Gillespie, of Marion, to be assistant secretary for the environment

Press release from the N.C. Department of Environment and Natural Resources, shared Jan. 9:

RALEIGH – N.C. Department of Environment and Natural Resources Secretary John E. Skvarla, III on Wednesday announced his selection of a new leadership team for the agency and a mission to make DENR more customer service friendly.

Skvarla, a Raleigh businessman, accepted Gov. Pat McCrory’s appointment to lead the state agency and started work Monday.

“In keeping with Gov. McCrory’s vision, I want DENR to become an agency that sticks to its core mission of protecting the environment but becomes more customer service-oriented,” Skvarla said. “There’s no reason why we can’t protect our air, water and land while we also help the business community grow and expand.”

Skvarla outlined three principles he plans to institute in a mission statement he sent to department employees Tuesday. In addition to better customer service, he said the agency should be aware of the economic costs and benefits integral to its mission, and should make decisions concerning the environment with a respect and understanding for a diverse set of scientific viewpoints.

Skvarla comes to DENR after a successful career in business. He most recently served as chief operating officer for Restoration Systems, an environmental mitigation firm based in Raleigh that helps improve and restore wetlands and waterways. His past environmental experience also includes his work as chairman with Wilkinson Hi-Rise, a world leader in manufacturing new products such as waste management and automated recycling systems. Skvarla previously served as chief operating officer for The Aviation Group, Inc., a company that emerged as the world’s largest all-cargo airline during his tenure. He also has been managing director of an investment banking office in Raleigh and owner of a Sandhills golf course community. An attorney, Skvarla in 1978 founded and served as senior partner to the Raleigh-based Skvarla, Wyrick and Robbins law firm, where he specialized in corporate and tax matters, as well as public and private capital formations.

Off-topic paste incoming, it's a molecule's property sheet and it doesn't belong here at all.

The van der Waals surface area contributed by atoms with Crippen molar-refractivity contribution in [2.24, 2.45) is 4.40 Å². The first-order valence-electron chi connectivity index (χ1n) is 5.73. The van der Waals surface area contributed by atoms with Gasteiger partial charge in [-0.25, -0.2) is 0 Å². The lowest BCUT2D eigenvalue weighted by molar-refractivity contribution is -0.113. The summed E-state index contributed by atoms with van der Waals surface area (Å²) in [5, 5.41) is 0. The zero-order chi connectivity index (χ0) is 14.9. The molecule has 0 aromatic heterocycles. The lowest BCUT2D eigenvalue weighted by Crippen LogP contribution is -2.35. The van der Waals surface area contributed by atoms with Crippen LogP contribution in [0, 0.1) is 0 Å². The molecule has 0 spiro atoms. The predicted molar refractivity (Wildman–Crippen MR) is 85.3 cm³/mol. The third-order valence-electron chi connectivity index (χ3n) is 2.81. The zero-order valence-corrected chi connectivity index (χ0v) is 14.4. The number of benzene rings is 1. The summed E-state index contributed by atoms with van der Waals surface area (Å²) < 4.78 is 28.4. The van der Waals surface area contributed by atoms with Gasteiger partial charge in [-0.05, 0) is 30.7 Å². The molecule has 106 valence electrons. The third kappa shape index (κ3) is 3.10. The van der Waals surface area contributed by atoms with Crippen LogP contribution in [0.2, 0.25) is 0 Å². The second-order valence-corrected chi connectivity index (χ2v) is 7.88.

To help execute the new mission, Skvarla announced on Wednesday that the agency’s leadership team will be:

  • Mitch Gillespie, who was named assistant secretary for the environment. Gillespie, a small business owner, recently resigned as a member of the state House of Representatives, where he has represented Avery, McDowell and Mitchell counties since 1999. As a legislator, he served as a leading state budget writer and steered the legislation passed in 2012 that launched a modern regulatory program to manage oil and gas exploration in North Carolina. Gillespie also served as chairman of the state Environmental Review Commission, which studies and recommends actions related to protecting the environment and public health. Gillespie will oversee development of major policy initiatives for programs with responsibilities such as permitting of discharges to surface waters; issuance of air emissions permits; implementation of grant programs for wastewater and permitting of coastal development; and regulation of animal operations.